You may recognize a young Liam Neeson in the background … approximately 20 years before he became our generation’s version of Charles Bronson.

“The Origin of Love” – Jonathan Richman


From the tribute compilation “Wig in a Box: Songs From & Inspired By Hedwig and the Angry Inch,” comes Jonathan Richman’s cover of “The Origin of Love” from “Hedwig and the Angry Inch.” I like Richman’s more upbeat arrangement here, but his earnest vocals indicate an appreciation for the power and beauty of the lyrics.

“Turmoil” – Frigidettes


One of the highlights from the legendary double-LP hardcore punk compilation put out by Jello Biafra’s Alternative Tentacles label in 1982. Yes, this song embodies several cliches about punk … especially U.S. hardcore punk circa 1982 … but I would argue that’s what makes it so charming. The earnestness may make you giggle … or roll your eyes … but I don’t doubt the band’s sincerity, which makes this fascinating 30+ years on.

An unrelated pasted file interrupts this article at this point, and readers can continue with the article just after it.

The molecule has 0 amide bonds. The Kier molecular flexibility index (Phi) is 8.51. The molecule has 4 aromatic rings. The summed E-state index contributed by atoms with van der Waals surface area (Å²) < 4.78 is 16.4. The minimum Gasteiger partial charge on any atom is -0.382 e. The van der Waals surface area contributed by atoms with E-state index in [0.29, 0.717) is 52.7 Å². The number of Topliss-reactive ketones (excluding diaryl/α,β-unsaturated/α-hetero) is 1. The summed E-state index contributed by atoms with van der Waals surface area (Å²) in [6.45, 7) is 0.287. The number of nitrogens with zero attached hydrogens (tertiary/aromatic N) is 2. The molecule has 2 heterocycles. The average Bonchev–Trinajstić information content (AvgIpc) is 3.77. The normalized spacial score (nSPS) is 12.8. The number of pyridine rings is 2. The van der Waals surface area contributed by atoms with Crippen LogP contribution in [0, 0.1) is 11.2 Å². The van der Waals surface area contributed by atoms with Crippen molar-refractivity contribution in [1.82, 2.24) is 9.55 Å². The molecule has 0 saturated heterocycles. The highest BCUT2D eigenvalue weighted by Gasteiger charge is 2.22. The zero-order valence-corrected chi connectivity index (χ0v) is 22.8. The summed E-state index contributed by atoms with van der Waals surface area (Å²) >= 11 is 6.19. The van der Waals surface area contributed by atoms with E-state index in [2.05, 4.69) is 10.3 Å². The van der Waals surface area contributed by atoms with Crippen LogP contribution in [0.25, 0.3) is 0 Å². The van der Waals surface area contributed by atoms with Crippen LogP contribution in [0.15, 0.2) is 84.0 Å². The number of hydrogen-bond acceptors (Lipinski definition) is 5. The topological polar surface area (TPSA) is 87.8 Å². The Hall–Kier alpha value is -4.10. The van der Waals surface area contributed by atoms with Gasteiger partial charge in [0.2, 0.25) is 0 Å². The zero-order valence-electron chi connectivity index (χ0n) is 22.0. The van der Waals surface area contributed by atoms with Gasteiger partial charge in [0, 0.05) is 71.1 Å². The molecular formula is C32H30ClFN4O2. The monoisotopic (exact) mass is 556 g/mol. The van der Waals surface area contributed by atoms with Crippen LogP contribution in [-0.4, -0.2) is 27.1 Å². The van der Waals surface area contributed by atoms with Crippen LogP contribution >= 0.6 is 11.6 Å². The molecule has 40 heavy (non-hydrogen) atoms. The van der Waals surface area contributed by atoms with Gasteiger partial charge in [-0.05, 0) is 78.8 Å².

“Try Me” – James Brown and the Famous Flames


James Brown is the undisputed Godfather of Soul. However, Brown’s quieter ballads tend to get lost in the thunder of his hard-edged R&B and funk. This is a shame, because Brown has an incredible voice and his ballads are among the best ever recorded. “Try Me” is a beautiful song and conveys so much in just 2 minutes and 30 seconds. An amazing performance that was James Brown’s first hit single (it allegedly saved Brown from being dropped by his label).

“Harlem Shuffle” – The’s


F–k yeah! Japan’s garage punk femme fatales make absolute mincemeat out of Bob & Earl’s classic R&B song from 1963. The Rolling Stones may have scored the highest chart placement with their version from 1986, but the’s eat the Stones for breakfast on this one.

Trivia note: you may recognize the’s as the all-female Japanese rock band performing near the end of Quentin Tarantino’s “Kill Bill Vol. 1” before Uma Thurman kills about 500 or so Yakuza members with her sword.